• I have read this in a book:

    "The personal security model using WPA2 uses PSK as the authentication technology, like WPA. However, WPA2 personal security substitutes AES encryption instead of TKIP."

    It is my understanding that comparing AES to TKIP is wrong. One should compare TKIP with CCMP, then compare AES with RC4. Aren't TKIP and CCMP encryption protocols while AES and RC4 are considered encryption algorithms?

    One more quote from that same book that is not what I understand as well, it is in reference to WPA/WPA2 personal:

    "PSK keys are automatically changed(called rekeying) and authentication between devices after a specified period known as the rekey interval."

    Once again, it is my understanding that the PSK does not itself change. It is the temporal key or PTK that changes after the rekeying interval.

    Thanks in advance for clarification.

  • By (Deleted User)

    M/Q ,
    Your assessment looks correct .

    The migration of the security has been very much like PTK a experience,

    WPA uses TKIP:

    WPA2 uses CCMP:

    This from the Wi-Fi Alliance: glossary:


    Advanced Encryption Standard. The preferred standard for the encryption of commercial and government data using a symmetric block data encryption technique. It is used in the implementation of WPA2. (See 802.11i, WPA2).


    An encryption cipher designed RSA Data Security. It allows key lengths up to 1024 bits and is a component in many encryption schemes, including SSL, WEP, and TKIP. (See SSL, WEP, TKIP).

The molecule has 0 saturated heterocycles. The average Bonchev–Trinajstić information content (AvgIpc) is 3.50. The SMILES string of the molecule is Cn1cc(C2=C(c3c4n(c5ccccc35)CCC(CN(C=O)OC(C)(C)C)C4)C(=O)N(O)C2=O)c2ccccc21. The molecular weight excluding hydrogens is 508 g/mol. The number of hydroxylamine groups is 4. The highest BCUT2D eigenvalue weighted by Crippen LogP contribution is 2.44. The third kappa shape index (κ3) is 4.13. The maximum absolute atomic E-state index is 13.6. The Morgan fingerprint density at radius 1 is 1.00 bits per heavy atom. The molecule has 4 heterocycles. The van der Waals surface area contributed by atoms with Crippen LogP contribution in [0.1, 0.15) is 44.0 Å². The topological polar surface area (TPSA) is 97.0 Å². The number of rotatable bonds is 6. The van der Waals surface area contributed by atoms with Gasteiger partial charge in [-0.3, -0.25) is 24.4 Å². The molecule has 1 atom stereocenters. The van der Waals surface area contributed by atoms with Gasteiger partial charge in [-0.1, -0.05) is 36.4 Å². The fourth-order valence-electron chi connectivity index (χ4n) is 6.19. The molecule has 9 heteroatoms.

Temporal Key Integrity Protocol. The wireless security encryption mechanism in Wi-Fi Protected Access. TKIP uses a key hierarchy and key management methodology that removes the predictability that intruders relied upon to exploit the WEP key. It increases the size of the key from 40 to 128 bits and replaces WEP's single static key with keys that are dynamically generated and distributed by an authentication server, providing some 500 trillion possible keys that can be used on a given data packet. It also includes a Message Integrity Check (MIC), designed to prevent an attacker from capturing data packets, altering them and resending them. By greatly expanding the size of keys, the number of keys in use, and by creating an integrity checking mechanism, TKIP magnifies the complexity and difficulty involved in decoding data on a Wi-Fi network. TKIP greatly increases the strength and complexity of wireless encryption, making it far more difficult-if not impossible-for a would-be intruder to break into a Wi-Fi network. (See AES, WPA, WPA2).


    A mechanism in Wi-Fi Protected Access (WPA)-Personal that allows the use of manually entered keys or passwords to initiate WPA security. The PSK is entered on the access point or home wireless gateway and each PC that is on the Wi-Fi network. After entering the password, Wi-Fi Protected Access automatically takes over. It keeps out eavesdroppers and other unauthorized users by requiring all devices to have the matching password.


    The password also initiates the encryption process which, in WPA is Temporal Key Integrity Protocol (TKIP)

    and in WPA2 is Advanced Encryption Standard (WPA2). (See TKIP, WPA-Personal, WPA2-Personal).

  • Thank you for your comments. I have just one question about this comment:

    "and in WPA2 is Advanced Encryption Standard (WPA2). (See TKIP, WPA-Personal, WPA2-Personal). "

    I still feel that you should substitute CCMP for AES in this comment based on the definitions you gave for RC4 and AES earlier in your post. I have to agree with the study guide on this as it is very firm in the need to separate the encryption algorithms from the encryption process.

    In my study, I have come across what I consider loose definitions and it further increases the complexity of a rather involved subject. One example I see quite often is WPA2 being used in place of 802.11i.

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